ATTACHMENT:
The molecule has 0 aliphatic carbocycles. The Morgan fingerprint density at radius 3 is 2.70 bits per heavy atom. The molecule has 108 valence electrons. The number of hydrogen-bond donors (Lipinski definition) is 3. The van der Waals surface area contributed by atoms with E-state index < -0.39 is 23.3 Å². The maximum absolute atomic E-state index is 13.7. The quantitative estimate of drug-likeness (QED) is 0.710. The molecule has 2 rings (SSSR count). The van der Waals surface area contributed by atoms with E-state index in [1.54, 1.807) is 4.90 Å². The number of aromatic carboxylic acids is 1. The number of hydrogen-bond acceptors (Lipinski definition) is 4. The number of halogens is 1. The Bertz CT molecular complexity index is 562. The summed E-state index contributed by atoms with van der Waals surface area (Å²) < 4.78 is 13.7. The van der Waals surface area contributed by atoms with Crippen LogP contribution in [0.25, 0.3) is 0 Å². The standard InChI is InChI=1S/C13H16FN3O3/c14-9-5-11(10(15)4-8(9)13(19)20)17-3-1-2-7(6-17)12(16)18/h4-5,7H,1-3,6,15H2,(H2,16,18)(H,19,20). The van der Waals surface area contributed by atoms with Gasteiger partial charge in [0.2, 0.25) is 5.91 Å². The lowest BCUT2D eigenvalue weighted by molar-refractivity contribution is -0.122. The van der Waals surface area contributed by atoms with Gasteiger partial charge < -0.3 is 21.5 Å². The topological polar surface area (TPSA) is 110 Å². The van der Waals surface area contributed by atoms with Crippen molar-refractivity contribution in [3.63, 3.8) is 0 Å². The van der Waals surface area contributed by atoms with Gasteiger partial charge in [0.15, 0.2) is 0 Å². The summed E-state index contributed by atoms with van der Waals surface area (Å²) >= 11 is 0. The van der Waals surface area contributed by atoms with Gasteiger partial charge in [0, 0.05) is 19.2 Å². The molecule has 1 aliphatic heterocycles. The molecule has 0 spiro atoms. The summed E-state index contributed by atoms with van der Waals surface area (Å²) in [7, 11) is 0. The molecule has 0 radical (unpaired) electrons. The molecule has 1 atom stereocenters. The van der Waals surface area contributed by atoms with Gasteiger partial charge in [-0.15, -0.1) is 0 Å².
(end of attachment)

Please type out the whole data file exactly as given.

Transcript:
The molecule has 0 aliphatic carbocycles. The Morgan fingerprint density at radius 3 is 2.70 bits per heavy atom. The molecule has 108 valence electrons. The number of hydrogen-bond donors (Lipinski definition) is 3. The van der Waals surface area contributed by atoms with E-state index < -0.39 is 23.3 Å². The maximum absolute atomic E-state index is 13.7. The quantitative estimate of drug-likeness (QED) is 0.710. The molecule has 2 rings (SSSR count). The van der Waals surface area contributed by atoms with E-state index in [1.54, 1.807) is 4.90 Å². The number of aromatic carboxylic acids is 1. The number of hydrogen-bond acceptors (Lipinski definition) is 4. The number of halogens is 1. The Bertz CT molecular complexity index is 562. The summed E-state index contributed by atoms with van der Waals surface area (Å²) < 4.78 is 13.7. The van der Waals surface area contributed by atoms with Crippen LogP contribution in [0.25, 0.3) is 0 Å². The standard InChI is InChI=1S/C13H16FN3O3/c14-9-5-11(10(15)4-8(9)13(19)20)17-3-1-2-7(6-17)12(16)18/h4-5,7H,1-3,6,15H2,(H2,16,18)(H,19,20). The van der Waals surface area contributed by atoms with Gasteiger partial charge in [0.2, 0.25) is 5.91 Å². The lowest BCUT2D eigenvalue weighted by molar-refractivity contribution is -0.122. The van der Waals surface area contributed by atoms with Gasteiger partial charge < -0.3 is 21.5 Å². The topological polar surface area (TPSA) is 110 Å². The van der Waals surface area contributed by atoms with Crippen molar-refractivity contribution in [3.63, 3.8) is 0 Å². The van der Waals surface area contributed by atoms with Gasteiger partial charge in [0.15, 0.2) is 0 Å². The summed E-state index contributed by atoms with van der Waals surface area (Å²) >= 11 is 0. The van der Waals surface area contributed by atoms with Gasteiger partial charge in [0, 0.05) is 19.2 Å². The molecule has 1 aliphatic heterocycles. The molecule has 0 spiro atoms. The summed E-state index contributed by atoms with van der Waals surface area (Å²) in [7, 11) is 0. The molecule has 0 radical (unpaired) electrons. The molecule has 1 atom stereocenters. The van der Waals surface area contributed by atoms with Gasteiger partial charge in [-0.15, -0.1) is 0 Å².